I am Urkel.

  104. cbarreto says:

    #20: yeah… Lombroso strikes back !!!

  105. Kblackwell says:

    Am I the only one categorically unimpressed by extraeneous voewels? Come on, paedo? Enough already.

  106. Xopher says:

    Error404 44: Well, actually in BE it’s ‘paedophilia’, with only one ell, or ‘pædophilia’ if you really wanna get 19C about it. (æ gives æ)

    I do agree with you, however, that it’s dorky for someone to criticize (heh) the spelling that’s correct on the other side of the water (or even, in the case of the US, the other side of the border). He may not have known that ‘paedophilia’ is a correct British spelling.

  107. nprnncbl says:

    The extra vowel is to make the word meaner, as evidenced by comments that are so mean they need their vowels removed.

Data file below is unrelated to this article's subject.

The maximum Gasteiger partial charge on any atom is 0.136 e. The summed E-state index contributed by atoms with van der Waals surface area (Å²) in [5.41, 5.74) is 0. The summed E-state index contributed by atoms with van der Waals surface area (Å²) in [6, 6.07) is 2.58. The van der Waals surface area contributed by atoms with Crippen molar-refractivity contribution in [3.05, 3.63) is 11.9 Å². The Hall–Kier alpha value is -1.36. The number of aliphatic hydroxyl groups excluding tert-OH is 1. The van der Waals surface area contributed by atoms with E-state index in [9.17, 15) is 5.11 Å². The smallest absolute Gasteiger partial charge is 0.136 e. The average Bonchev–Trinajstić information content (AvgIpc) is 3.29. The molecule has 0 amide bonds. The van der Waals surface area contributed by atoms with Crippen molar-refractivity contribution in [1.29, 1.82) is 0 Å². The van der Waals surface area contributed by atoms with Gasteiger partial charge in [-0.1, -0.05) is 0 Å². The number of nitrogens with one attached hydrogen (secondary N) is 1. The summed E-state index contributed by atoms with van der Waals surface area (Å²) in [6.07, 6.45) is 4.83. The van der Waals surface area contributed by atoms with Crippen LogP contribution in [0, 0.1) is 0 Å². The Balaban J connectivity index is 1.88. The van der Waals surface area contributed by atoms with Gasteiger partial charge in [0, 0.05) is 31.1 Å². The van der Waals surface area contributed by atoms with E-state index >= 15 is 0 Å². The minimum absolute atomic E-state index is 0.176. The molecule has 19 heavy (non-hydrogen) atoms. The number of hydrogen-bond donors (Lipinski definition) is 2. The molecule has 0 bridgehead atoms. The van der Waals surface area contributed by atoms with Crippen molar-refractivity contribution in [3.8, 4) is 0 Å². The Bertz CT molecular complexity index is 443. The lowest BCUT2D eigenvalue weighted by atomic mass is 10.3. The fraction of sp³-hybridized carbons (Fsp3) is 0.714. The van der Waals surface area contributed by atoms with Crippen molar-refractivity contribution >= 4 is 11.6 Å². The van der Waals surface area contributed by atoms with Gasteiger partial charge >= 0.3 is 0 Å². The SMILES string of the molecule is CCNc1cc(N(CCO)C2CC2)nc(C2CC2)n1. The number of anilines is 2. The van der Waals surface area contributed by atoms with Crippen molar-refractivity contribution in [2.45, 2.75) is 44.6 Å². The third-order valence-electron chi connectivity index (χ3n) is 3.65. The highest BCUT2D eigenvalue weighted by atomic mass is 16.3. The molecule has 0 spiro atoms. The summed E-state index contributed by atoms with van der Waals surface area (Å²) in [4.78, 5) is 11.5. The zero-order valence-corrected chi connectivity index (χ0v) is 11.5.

The aelig is meaner yet: call someone a pædophile and it resists garden-variety disemvoweling.

    BB mods, are you ready for the onslaught of Unicode-obfuscated namecalling?

  108. Nelson.C says:

    Vonmises@21: Could you keep the hyperbole down to a gentle scream, please?

    Sharia law could have the same status in the UK — all of the UK — as Jewish rabbinical law, that is to say, as a basis for negotiating settlements in civil cases. At the moment it doesn’t even have that; I think the only accommodation UK law makes to Muslim beliefs is on the matter of multiple wives. No-one is proposing that UK laws should adopt the most extreme practices of the worst practioners of Sharia.

  109. Christovir says: